Not by Chance

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Not By Chance
Origin Stafford, Virginia
Genres Folk, rock, Contemporary Christian Music Acoustic
Years active 1996–1998
Past members David M. Bailey
Douglas Ebert
Notable instruments
Martin Acoustic Guitars

Not By Chance were an American Acoustic band, formed in Stafford, Virginia in 1996, after David M. Bailey was diagnosed with a Glioblastoma brain tumor and given six months to live. For the next two years they would play primarily Christian music, with Bailey's experience as a cancer survivor strongly influencing their lyrics and message.

History[edit]

David Bailey[edit]

Bailey (1966–2010) was raised in Beirut, Lebanon, the son of Presbyterian missionaries. He spent some of his youth in Germany where he learned to play the guitar, and attended Grove City College in the United States. Bailey married and began work in data entry. Upon being diagnosed with a Glioblastoma brain tumor in 1996, which was to have killed him in six months, Bailey quit his job to concentrate on songwriting and touring. Recording over 20 cds with performances in 21 countries and 45 U.S. states, bailey led a vigorous schedule for the 14 years after diagnosis. He performed in a wide variety of venues including churches, cancer celebration days, support groups, patient/ caregiver groups, conferences, retreats, & corporate events. In May 2003, he won the prestigious Kerrville NewFolk songwriting competition and shared the stage with many others. From Beirut to Budapest, from Pittsburgh to Portland, and on hundreds of stages in between, he inspired and entertained thousands of listeners and maintained a relentless tour schedule year round. In Nov 2008, david's tumor returned. He underwent surgeries and chemotherapy while still maintaining his tour schedule. He had more surgery in the late spring of 2010 and still made a final tour in July 2010. david died on October 2, 2010, fighting to the very end with his tenacious hope, 14 years and 3 months post diagnosis.

Douglas Ebert[edit]

Born and raised in West Virginia, Douglas Ebert (b. 1963) is a self-taught guitar player. He attended West Virginia University for two years, but dropped out to move to Fairfax, Virginia with his young wife and child. Like his partner, Ebert left the corporate sector in exchange for a guitar and a touring schedule.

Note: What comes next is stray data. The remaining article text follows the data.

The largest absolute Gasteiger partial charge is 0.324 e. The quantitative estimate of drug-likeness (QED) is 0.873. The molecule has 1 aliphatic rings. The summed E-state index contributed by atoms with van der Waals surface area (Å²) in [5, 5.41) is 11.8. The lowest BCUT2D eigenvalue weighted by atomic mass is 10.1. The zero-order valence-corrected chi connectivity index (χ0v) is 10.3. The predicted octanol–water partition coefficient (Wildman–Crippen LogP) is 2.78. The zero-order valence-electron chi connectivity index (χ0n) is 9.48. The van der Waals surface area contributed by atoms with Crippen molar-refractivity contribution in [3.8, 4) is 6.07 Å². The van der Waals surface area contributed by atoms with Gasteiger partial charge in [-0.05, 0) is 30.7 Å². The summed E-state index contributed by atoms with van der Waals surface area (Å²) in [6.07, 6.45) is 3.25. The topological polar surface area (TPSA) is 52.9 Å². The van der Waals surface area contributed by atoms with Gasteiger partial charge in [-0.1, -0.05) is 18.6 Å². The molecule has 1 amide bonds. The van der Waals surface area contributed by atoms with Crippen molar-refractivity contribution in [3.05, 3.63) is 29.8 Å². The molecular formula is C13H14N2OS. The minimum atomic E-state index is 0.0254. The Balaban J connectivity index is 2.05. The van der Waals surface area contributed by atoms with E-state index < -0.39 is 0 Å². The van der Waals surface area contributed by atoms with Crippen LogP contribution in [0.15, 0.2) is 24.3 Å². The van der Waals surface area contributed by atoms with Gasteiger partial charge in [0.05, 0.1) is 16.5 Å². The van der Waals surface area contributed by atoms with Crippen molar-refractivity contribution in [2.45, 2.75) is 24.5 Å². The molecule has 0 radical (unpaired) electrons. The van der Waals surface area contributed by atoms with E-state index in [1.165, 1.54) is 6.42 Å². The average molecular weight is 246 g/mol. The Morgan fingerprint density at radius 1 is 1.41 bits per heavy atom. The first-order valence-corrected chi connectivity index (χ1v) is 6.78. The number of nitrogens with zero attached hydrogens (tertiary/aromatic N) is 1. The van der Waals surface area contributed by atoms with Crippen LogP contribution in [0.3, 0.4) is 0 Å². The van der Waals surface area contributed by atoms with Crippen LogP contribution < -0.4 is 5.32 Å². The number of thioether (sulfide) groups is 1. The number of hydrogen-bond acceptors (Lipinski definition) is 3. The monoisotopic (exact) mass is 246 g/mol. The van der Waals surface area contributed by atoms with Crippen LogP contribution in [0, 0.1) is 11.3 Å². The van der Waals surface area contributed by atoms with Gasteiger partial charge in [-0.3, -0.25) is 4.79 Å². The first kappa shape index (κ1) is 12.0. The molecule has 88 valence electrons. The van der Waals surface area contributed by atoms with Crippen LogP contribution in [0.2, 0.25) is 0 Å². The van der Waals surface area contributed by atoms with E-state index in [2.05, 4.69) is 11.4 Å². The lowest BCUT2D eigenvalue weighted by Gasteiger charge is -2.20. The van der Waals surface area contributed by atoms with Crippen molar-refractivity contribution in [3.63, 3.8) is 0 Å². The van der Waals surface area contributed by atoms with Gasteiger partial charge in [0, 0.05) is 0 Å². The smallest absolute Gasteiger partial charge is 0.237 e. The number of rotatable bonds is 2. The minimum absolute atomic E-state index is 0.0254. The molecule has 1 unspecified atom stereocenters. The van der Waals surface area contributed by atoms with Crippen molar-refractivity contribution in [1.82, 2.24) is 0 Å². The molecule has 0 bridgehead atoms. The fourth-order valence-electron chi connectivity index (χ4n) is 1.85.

In 1996, as Bailey struggled to come to terms with his terminal diagnosis, he teamed up with friend and fellow church-goer Ebert. The two performed at local churches, among other venues including a prison.[1] In a short amount of time, their combined talents provided enough material for a first album, Second Chance.

When it became clear that Bailey's treatments were working, news of his inspirational story spread across the nation. The band's touring schedule exploded; "48 Hours" producers did a short segment on David, and in 1997 the band sang the national anthem at a Pittsburgh Pirates game, splitting the bill with fellow cancer survivor Sue Sarver.[2] While touring in California the duo assembled material for a second album, Vista Point.

Breakup: 1998[edit]

In 1997, Bailey released Peace, his first solo album. The decision came after creative differences began to drive Ebert and Bailey apart, with Ebert quitting in the following year to support his three growing children. Since then, Bailey, who never left the business, has recorded eighteen albums, occasionally drawing on material written during Not By Chance.

On November 20, 2008, Bailey had surgery to remove a cyst and new tumor. As he did twelve years ago, he tours between treatments.[3] He currently lives in Earlysville, Virginia.

Ebert resides in Fredericksburg, Virginia. 2009 marked his emergence back into music, collaborating with high-school friend Kathy Fisher.

Albums[edit]

  • Second Chance
  • Vista Point

References[edit]

  1. ^ "Cancer fight brings people together", Pittsburgh Post-Gazette, 1997-06-29
  2. ^ "Cancer fight brings people together", Pittsburgh Post-Gazette, 1997-06-29
  3. ^ "David Bailey reveals new cancer threat", "www.DavidMBailey.com", 11-20-2008

External links[edit]